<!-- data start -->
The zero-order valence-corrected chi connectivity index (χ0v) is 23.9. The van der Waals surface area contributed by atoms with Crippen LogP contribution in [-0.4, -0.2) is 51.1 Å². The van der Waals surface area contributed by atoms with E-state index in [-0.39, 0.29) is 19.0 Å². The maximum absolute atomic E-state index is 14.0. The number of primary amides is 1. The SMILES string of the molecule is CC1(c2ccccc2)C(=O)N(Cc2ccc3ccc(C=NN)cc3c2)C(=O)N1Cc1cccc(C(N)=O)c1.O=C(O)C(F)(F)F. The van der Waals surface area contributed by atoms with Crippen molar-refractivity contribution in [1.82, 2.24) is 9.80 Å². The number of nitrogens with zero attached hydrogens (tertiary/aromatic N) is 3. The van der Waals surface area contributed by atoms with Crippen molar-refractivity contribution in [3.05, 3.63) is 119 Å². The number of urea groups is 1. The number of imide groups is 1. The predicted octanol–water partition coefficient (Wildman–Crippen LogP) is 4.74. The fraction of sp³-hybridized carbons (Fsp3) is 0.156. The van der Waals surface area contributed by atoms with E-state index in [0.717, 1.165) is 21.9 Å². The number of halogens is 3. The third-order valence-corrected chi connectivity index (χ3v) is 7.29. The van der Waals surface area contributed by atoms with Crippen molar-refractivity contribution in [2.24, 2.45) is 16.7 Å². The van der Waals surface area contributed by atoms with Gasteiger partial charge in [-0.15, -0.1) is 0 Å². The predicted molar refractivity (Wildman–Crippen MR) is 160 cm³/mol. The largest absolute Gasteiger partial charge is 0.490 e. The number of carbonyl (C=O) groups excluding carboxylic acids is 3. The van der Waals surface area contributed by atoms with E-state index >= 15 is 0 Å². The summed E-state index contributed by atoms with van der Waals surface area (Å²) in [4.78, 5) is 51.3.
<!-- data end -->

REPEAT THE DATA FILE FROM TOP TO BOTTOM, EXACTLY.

The zero-order valence-corrected chi connectivity index (χ0v) is 23.9. The van der Waals surface area contributed by atoms with Crippen LogP contribution in [-0.4, -0.2) is 51.1 Å². The van der Waals surface area contributed by atoms with E-state index in [-0.39, 0.29) is 19.0 Å². The maximum absolute atomic E-state index is 14.0. The number of primary amides is 1. The SMILES string of the molecule is CC1(c2ccccc2)C(=O)N(Cc2ccc3ccc(C=NN)cc3c2)C(=O)N1Cc1cccc(C(N)=O)c1.O=C(O)C(F)(F)F. The van der Waals surface area contributed by atoms with Crippen molar-refractivity contribution in [1.82, 2.24) is 9.80 Å². The number of nitrogens with zero attached hydrogens (tertiary/aromatic N) is 3. The van der Waals surface area contributed by atoms with Crippen molar-refractivity contribution in [3.05, 3.63) is 119 Å². The number of urea groups is 1. The number of imide groups is 1. The predicted octanol–water partition coefficient (Wildman–Crippen LogP) is 4.74. The fraction of sp³-hybridized carbons (Fsp3) is 0.156. The van der Waals surface area contributed by atoms with E-state index in [0.717, 1.165) is 21.9 Å². The number of halogens is 3. The third-order valence-corrected chi connectivity index (χ3v) is 7.29. The van der Waals surface area contributed by atoms with Crippen molar-refractivity contribution in [2.24, 2.45) is 16.7 Å². The van der Waals surface area contributed by atoms with Gasteiger partial charge in [-0.15, -0.1) is 0 Å². The predicted molar refractivity (Wildman–Crippen MR) is 160 cm³/mol. The largest absolute Gasteiger partial charge is 0.490 e. The number of carbonyl (C=O) groups excluding carboxylic acids is 3. The van der Waals surface area contributed by atoms with E-state index >= 15 is 0 Å². The summed E-state index contributed by atoms with van der Waals surface area (Å²) in [4.78, 5) is 51.3.